Kitchen & Pantry

How to choose a blender that’s right for you

How to choose a blender that’s right for you |

We’ve murdered a lot of blenders in this house. From the first Osterizer that I bought before I became a mommy to the Tefal that I got when Alex was fitted with braces and had to go on a soft diet for a few days to a few others that I’ve lost count of.

Why did all those blenders die? The pitcher. The pitcher would always crack after a few years. Not the manufacturers’ fault. The user manuals all said not to attempt to crush ice in the blender but a blender isn’t of much use to us unless we can make smoothies and milkshakes with it. So, yes, we were hard-headed. We did not follow the manufacturers’ instructions. And the pitchers cracked. Although we could have bought replacements, the cost of fuel and the headache of going through the process… for a few hundreds more, it was easier to just get a new one. And that was what we did each and every time.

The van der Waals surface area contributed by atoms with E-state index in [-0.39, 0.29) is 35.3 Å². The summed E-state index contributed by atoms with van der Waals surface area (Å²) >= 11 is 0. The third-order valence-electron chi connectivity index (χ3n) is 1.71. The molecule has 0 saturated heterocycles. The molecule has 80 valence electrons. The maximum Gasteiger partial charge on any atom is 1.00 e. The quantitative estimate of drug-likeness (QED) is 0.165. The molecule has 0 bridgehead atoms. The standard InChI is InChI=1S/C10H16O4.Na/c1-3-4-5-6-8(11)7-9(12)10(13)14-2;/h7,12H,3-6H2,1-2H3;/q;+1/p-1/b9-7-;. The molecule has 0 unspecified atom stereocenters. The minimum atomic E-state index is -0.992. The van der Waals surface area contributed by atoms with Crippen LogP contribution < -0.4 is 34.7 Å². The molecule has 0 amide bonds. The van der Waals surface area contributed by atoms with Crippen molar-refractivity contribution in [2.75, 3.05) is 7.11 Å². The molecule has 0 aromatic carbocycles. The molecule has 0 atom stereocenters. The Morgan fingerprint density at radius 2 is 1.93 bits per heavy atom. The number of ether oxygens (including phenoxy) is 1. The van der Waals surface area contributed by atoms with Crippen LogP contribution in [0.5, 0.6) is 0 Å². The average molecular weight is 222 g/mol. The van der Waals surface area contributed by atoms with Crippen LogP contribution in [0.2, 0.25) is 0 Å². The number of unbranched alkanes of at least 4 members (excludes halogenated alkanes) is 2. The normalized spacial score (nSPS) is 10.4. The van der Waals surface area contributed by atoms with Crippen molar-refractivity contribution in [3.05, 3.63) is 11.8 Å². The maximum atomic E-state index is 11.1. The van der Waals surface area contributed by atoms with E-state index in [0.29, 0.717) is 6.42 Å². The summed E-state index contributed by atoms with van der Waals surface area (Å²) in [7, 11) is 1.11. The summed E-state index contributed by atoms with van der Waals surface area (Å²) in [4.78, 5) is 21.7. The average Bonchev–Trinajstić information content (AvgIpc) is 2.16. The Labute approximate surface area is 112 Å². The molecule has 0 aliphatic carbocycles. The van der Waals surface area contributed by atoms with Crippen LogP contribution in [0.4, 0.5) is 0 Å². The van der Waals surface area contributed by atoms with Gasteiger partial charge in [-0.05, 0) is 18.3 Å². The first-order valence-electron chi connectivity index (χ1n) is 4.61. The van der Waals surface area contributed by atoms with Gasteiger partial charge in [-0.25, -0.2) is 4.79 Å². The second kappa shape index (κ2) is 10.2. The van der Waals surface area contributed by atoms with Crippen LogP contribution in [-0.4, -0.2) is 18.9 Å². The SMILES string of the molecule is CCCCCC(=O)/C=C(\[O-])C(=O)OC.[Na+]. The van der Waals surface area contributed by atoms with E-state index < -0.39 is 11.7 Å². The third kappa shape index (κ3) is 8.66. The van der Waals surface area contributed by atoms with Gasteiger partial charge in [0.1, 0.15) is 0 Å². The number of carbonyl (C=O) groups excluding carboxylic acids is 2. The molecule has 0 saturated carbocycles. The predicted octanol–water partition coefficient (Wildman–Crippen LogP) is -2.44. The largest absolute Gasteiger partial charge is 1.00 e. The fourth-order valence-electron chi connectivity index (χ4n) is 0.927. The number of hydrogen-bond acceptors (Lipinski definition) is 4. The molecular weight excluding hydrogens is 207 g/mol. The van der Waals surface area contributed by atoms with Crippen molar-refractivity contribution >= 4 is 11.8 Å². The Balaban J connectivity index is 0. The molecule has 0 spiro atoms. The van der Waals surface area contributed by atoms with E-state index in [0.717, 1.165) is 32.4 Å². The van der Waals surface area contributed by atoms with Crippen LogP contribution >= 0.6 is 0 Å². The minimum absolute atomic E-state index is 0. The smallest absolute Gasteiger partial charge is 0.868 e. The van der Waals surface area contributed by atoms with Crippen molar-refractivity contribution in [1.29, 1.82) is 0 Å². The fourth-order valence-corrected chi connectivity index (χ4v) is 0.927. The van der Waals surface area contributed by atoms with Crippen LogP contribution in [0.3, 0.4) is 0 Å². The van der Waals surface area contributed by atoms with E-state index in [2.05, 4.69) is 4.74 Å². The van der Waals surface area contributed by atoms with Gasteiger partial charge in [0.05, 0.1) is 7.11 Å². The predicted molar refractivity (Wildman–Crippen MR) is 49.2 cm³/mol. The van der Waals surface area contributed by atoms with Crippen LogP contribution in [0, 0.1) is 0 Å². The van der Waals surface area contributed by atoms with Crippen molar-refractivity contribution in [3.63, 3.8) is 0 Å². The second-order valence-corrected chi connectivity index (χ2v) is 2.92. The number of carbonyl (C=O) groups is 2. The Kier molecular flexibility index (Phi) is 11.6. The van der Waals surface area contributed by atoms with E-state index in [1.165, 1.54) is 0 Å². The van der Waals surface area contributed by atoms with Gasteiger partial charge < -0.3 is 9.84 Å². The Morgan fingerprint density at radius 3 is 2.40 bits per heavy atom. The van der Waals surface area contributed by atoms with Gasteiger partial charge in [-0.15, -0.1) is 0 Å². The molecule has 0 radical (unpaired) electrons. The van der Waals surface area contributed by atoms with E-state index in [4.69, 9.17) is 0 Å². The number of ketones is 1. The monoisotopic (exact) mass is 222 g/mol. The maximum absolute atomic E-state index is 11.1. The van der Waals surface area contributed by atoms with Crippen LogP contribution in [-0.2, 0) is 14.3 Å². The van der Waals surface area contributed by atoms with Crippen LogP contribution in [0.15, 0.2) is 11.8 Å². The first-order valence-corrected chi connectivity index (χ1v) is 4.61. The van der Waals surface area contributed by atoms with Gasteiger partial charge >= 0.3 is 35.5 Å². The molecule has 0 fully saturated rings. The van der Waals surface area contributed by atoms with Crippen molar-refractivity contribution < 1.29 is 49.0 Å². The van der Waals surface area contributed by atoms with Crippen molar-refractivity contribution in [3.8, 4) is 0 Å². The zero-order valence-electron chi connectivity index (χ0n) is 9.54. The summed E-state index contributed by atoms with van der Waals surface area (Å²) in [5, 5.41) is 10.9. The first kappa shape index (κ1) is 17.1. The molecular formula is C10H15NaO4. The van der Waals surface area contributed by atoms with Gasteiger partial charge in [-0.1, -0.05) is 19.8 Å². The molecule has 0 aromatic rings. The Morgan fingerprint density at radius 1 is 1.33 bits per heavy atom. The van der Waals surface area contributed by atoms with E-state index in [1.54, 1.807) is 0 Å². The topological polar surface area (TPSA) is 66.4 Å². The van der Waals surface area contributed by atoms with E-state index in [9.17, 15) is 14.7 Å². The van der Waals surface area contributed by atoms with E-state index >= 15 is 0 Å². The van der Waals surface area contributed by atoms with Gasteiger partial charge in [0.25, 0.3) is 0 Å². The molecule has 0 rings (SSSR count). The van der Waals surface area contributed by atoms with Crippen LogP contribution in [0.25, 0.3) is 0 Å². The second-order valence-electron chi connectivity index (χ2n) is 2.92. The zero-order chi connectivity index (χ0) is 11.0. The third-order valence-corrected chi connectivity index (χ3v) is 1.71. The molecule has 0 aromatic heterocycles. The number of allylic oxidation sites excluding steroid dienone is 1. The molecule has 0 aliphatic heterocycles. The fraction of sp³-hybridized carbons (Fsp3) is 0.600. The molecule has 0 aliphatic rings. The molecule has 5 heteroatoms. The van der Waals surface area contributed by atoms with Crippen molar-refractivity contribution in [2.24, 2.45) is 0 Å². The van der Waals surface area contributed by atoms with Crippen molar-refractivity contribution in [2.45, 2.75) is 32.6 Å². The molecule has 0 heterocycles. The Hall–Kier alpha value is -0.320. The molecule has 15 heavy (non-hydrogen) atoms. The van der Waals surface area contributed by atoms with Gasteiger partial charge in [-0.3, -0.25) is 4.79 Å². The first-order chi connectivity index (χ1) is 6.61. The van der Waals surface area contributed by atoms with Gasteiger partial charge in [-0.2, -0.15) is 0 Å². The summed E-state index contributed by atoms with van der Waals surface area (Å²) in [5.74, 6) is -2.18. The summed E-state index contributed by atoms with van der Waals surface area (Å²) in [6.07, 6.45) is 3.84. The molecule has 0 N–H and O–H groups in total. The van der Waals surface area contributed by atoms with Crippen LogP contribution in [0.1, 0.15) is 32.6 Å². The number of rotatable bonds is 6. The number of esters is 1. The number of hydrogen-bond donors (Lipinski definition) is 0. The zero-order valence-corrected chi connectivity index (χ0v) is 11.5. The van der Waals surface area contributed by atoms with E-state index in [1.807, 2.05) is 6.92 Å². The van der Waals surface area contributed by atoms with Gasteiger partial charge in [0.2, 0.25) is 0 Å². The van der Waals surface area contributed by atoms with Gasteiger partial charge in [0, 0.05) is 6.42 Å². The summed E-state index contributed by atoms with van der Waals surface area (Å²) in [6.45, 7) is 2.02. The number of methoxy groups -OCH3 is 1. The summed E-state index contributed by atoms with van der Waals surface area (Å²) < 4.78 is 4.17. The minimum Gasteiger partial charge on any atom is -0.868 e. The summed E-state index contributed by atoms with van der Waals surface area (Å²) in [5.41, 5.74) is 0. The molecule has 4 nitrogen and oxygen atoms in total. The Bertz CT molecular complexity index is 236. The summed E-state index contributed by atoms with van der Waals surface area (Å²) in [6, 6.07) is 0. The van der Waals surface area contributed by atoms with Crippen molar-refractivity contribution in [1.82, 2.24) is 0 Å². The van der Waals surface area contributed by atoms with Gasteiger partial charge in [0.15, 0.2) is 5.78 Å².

When our last blender pitchers cracked (yes, two of them — our second Tefal and an Imarflex — went out of commission almost at the same time) a year or so ago, I swore that our next unit would be of industrial quality — the kind that those fruit smoothie sellers use. I scouted around but the really good ones were too pricey. I waited, I scouted, I waited, I scouted… and, finally, last week I found a blender that can crush ice with a price tag that didn’t make me cry a bucket.

The Imarflex ProMix 500 has a glass (not plastic) pitcher, costs PHP2,000.00 (about USD44.00) and can crush ice. We’re loving it. Sam, especially, who loves smoothies and milkshakes.

If you’re planning on getting a blender, know that blenders are not created equal and prices range from cheap to ultra expensive. Some are great for pureeing fruits and vegetables; others can crush ice cubes into smithereens. Some pitchers are made of plastic; others are made of glass. Some come with accessories (a coffee bean grinder, for instance) that you might not need but which adds to the cost. Check out different brands and models, what each is capable of, how much each costs and then make the decision depending on your budget and what exactly you want the blender for.

And remember, a higher-priced blender that you can use for years will turn out to be the less expensive choice over a cheap blender that conks out in a few months.

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